Commit! | KERA News

Commit!

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In Dallas County, more than 30,000 eligible children are not enrolled in pre-K. The education nonprofit Commit and nine area school districts have teamed up this week to early register thousands of students for pre-K in the fall. Jaime Hanks Meyers is director of early education at Commit.

Dianna Douglas

High school seniors are told early and often to fill out a free application for federal student aid— typically called a FAFSA – to help them pay for college. The problem is that filling out the FAFSA requires tax returns, Social Security numbers for parents, and other data that students generally don’t have at their fingertips. 

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Dallas County high school seniors missed out on $34 million in college grants last year. That’s according to Commit, a local nonprofit that says more than half of the students did not apply for financial aid. We find out what they and others are doing to change that.

courtesy Commit!

The Commit partnership, an education philanthropy that works in Dallas schools, released its annual scorecard on Tuesday night, with hard numbers about how students in the region are faring. The data cover pre-kindergarten through college graduation, and show a mixed progress report.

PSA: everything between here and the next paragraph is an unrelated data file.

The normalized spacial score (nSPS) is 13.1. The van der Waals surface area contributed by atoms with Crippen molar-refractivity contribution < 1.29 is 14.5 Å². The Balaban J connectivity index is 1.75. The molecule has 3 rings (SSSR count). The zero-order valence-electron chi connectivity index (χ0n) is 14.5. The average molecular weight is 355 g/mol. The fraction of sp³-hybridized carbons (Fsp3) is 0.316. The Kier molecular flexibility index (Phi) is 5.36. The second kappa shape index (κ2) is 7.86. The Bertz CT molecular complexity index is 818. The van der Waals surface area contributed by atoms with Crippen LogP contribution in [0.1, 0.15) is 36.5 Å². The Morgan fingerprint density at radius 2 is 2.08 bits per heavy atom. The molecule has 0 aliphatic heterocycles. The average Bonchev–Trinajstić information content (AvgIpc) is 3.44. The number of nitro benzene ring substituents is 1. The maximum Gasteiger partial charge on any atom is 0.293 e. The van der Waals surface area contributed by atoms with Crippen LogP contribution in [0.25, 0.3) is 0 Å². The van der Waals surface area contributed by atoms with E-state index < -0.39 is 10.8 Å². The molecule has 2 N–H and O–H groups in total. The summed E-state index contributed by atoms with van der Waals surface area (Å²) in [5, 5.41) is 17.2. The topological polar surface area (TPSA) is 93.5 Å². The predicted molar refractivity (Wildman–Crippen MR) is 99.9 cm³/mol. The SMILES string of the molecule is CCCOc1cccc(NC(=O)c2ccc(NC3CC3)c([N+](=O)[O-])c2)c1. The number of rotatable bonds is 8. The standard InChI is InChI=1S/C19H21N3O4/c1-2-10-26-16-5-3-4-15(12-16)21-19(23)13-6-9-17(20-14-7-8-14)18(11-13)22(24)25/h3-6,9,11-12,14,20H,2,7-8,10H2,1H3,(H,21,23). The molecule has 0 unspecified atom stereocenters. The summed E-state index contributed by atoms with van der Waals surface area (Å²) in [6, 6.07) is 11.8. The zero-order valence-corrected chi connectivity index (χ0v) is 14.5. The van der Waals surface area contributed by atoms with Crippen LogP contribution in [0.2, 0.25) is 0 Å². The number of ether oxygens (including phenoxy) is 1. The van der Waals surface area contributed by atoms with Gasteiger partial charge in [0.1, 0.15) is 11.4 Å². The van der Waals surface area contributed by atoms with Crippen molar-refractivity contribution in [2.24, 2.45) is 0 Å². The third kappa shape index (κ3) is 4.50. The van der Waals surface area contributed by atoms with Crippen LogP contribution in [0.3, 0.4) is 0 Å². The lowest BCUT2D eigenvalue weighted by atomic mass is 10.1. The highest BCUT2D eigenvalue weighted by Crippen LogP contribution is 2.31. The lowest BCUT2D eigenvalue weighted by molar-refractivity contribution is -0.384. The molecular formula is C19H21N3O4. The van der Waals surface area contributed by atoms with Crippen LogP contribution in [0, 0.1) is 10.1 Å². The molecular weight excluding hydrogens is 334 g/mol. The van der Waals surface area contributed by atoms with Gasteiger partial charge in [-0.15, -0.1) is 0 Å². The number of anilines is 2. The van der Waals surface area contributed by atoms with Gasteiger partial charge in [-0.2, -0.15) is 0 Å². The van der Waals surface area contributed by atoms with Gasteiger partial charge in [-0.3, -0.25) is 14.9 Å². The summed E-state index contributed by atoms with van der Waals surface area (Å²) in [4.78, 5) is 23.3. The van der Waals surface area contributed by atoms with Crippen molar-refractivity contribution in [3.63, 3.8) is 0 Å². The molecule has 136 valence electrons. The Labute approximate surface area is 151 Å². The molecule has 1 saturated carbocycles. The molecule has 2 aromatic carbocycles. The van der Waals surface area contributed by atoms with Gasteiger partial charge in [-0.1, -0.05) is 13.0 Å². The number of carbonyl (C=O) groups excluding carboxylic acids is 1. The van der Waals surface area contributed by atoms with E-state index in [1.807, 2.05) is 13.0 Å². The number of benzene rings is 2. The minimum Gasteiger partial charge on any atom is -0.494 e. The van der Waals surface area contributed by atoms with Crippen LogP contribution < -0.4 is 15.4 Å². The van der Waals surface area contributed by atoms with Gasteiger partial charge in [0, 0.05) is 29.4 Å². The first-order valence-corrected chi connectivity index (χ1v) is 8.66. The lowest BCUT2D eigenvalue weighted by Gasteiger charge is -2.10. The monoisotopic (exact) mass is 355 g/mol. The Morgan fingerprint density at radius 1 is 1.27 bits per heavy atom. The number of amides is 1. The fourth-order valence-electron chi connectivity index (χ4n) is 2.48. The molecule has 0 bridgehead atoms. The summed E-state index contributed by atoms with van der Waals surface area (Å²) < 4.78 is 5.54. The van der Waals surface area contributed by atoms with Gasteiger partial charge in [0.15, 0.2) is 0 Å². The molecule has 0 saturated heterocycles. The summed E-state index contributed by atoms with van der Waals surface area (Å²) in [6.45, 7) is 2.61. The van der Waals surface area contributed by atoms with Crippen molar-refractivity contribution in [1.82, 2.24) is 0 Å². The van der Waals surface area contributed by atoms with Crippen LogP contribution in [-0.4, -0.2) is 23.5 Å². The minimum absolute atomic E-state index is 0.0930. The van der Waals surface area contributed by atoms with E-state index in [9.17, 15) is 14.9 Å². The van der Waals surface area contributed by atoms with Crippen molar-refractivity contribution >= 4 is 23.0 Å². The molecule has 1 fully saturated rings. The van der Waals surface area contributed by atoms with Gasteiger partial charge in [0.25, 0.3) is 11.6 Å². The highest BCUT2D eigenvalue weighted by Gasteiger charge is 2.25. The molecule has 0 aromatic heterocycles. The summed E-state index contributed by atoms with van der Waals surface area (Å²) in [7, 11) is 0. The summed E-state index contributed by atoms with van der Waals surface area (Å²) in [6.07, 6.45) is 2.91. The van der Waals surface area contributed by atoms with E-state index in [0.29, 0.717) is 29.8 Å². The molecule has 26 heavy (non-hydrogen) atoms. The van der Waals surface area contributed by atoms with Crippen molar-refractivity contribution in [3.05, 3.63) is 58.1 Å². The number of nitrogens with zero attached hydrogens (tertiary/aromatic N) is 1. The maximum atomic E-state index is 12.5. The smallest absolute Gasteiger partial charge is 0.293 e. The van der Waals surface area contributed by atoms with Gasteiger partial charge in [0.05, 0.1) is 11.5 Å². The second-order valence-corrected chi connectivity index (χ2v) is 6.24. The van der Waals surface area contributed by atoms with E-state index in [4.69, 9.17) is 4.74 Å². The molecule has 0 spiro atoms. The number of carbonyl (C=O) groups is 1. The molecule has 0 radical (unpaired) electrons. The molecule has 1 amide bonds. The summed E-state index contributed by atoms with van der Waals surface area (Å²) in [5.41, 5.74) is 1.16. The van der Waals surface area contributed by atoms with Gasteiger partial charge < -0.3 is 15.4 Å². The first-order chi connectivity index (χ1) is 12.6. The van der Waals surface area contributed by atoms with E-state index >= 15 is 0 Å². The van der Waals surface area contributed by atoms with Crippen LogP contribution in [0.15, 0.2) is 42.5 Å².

Bill Zeeble / KERA News

Fewer than one in five freshmen graduate area high schools ready for college in four years. That’s according to research from Commit!, the Dallas County education non-profit. It’s founder, Todd Williams, came into KERA’s studios and talked about the report and the controversial attempt to turn DISD into a home-rule charter district. 

Bill Zeeble / KERA News

Dallas Mayor Mike Rawlings says it’s time citizens do more to improve education, even if they have no kids in school. His friend Todd Williams, who founded an education nonprofit, says more kids need to know they can go to college. Both will be part of an education convention in Dallas beginning today, where participants will share emerging best practices.